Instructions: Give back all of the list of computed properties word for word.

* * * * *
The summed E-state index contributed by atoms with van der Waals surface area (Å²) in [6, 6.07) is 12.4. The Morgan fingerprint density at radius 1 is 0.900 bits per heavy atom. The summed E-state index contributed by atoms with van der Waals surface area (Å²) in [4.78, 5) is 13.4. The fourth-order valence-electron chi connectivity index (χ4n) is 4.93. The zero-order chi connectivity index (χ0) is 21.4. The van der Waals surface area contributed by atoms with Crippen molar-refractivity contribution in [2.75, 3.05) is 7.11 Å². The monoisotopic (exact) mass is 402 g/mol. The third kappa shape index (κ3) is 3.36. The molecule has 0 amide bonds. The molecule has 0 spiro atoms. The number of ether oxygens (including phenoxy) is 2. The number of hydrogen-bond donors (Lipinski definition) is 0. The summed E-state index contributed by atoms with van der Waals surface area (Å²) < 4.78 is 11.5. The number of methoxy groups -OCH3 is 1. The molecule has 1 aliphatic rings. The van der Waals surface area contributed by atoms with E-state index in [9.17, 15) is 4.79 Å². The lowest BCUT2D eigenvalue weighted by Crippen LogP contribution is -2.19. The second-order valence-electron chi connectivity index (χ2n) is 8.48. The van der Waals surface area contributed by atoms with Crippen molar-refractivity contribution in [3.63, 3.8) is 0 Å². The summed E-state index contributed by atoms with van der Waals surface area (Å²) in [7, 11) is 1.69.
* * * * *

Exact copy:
The summed E-state index contributed by atoms with van der Waals surface area (Å²) in [6, 6.07) is 12.4. The Morgan fingerprint density at radius 1 is 0.900 bits per heavy atom. The summed E-state index contributed by atoms with van der Waals surface area (Å²) in [4.78, 5) is 13.4. The fourth-order valence-electron chi connectivity index (χ4n) is 4.93. The zero-order chi connectivity index (χ0) is 21.4. The van der Waals surface area contributed by atoms with Crippen molar-refractivity contribution in [2.75, 3.05) is 7.11 Å². The monoisotopic (exact) mass is 402 g/mol. The third kappa shape index (κ3) is 3.36. The molecule has 0 amide bonds. The molecule has 0 spiro atoms. The number of ether oxygens (including phenoxy) is 2. The number of hydrogen-bond donors (Lipinski definition) is 0. The summed E-state index contributed by atoms with van der Waals surface area (Å²) < 4.78 is 11.5. The number of methoxy groups -OCH3 is 1. The molecule has 1 aliphatic rings. The van der Waals surface area contributed by atoms with E-state index in [9.17, 15) is 4.79 Å². The lowest BCUT2D eigenvalue weighted by Crippen LogP contribution is -2.19. The second-order valence-electron chi connectivity index (χ2n) is 8.48. The van der Waals surface area contributed by atoms with Crippen molar-refractivity contribution in [3.63, 3.8) is 0 Å². The summed E-state index contributed by atoms with van der Waals surface area (Å²) in [7, 11) is 1.69.